|US20030012143 *||Jan 8, 2001||Jan 16, 2003||Motorola, Inc.||Method for allocating communication network resources using adaptive demand prediction|
|US20030120789 *||Oct 22, 2001||Jun 26, 2003||Neil Hepworth||Real time control protocol session matching|
|US20030223431 *||May 31, 2002||Dec 4, 2003||Chavez David L.||Emergency bandwidth allocation with an RSVP-like protocol|
|US20040006613 *||Jul 3, 2002||Jan 8, 2004||Telefonaktiebolaget L M Ericsson (Publ)||Quality of service (QoS) mechanism in an internet protocol (IP) network|
|US20040064541 *||Oct 1, 2003||Apr 1, 2004||Tomoichi Ebata||Network system having plural networks for performing quality guarantee among the networks having different policies|
|US20040073641 *||Sep 30, 2002||Apr 15, 2004||Muneyb Minhazuddin||Instantaneous user initiation voice quality feedback|
|US20040073690 *||Sep 30, 2002||Apr 15, 2004||Neil Hepworth||Voice over IP endpoint call admission|
|US20040073692 *||Sep 30, 2002||Apr 15, 2004||Gentle Christopher R.||Packet prioritization and associated bandwidth and buffer management techniques for audio over IP|
|US20040117790 *||Dec 13, 2002||Jun 17, 2004||Rhine Scott Alan||Systems and methods for facilitating fair and efficient scheduling of processes among multiple resources in a computer system|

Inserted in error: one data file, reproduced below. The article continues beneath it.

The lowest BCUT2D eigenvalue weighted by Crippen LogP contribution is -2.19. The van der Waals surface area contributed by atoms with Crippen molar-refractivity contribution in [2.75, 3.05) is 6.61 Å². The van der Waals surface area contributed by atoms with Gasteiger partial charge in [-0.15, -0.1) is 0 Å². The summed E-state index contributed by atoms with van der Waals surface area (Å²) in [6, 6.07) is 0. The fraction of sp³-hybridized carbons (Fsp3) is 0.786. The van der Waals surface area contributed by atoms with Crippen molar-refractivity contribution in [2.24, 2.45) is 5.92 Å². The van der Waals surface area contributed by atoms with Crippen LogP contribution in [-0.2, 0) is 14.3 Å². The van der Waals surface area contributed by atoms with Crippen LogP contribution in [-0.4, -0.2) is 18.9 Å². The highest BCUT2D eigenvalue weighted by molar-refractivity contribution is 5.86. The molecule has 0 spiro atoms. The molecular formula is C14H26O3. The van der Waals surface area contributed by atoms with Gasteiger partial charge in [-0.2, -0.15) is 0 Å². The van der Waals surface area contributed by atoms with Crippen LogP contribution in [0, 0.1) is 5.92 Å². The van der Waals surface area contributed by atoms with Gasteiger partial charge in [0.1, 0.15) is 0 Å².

|US20050128971 *||Feb 25, 2002||Jun 16, 2005||Telefonaktiebolaget Lm Ericsson (Publ)||Dynamic frequency spectrum re-allocation|
|US20060184535 *||Feb 11, 2005||Aug 17, 2006||Oracle International Corporation||Suspension and resuming of sessions|
|US20070011167 *||Oct 3, 2005||Jan 11, 2007||Muralidhar Krishnaprasad||Optimization of queries on a repository based on constraints on how the data is stored in the repository|
|US20070129079 *||Dec 6, 2006||Jun 7, 2007||Nokia Corporation||Method for the allocation and release of channels in a mobile communication system|
|US20070133403 *||Feb 7, 2007||Jun 14, 2007||Avaya Technology Corp.||Voip endpoint call admission|
|US20080151886 *||Feb 7, 2008||Jun 26, 2008||Avaya Technology Llc||Packet prioritization and associated bandwidth and buffer management techniques for audio over ip|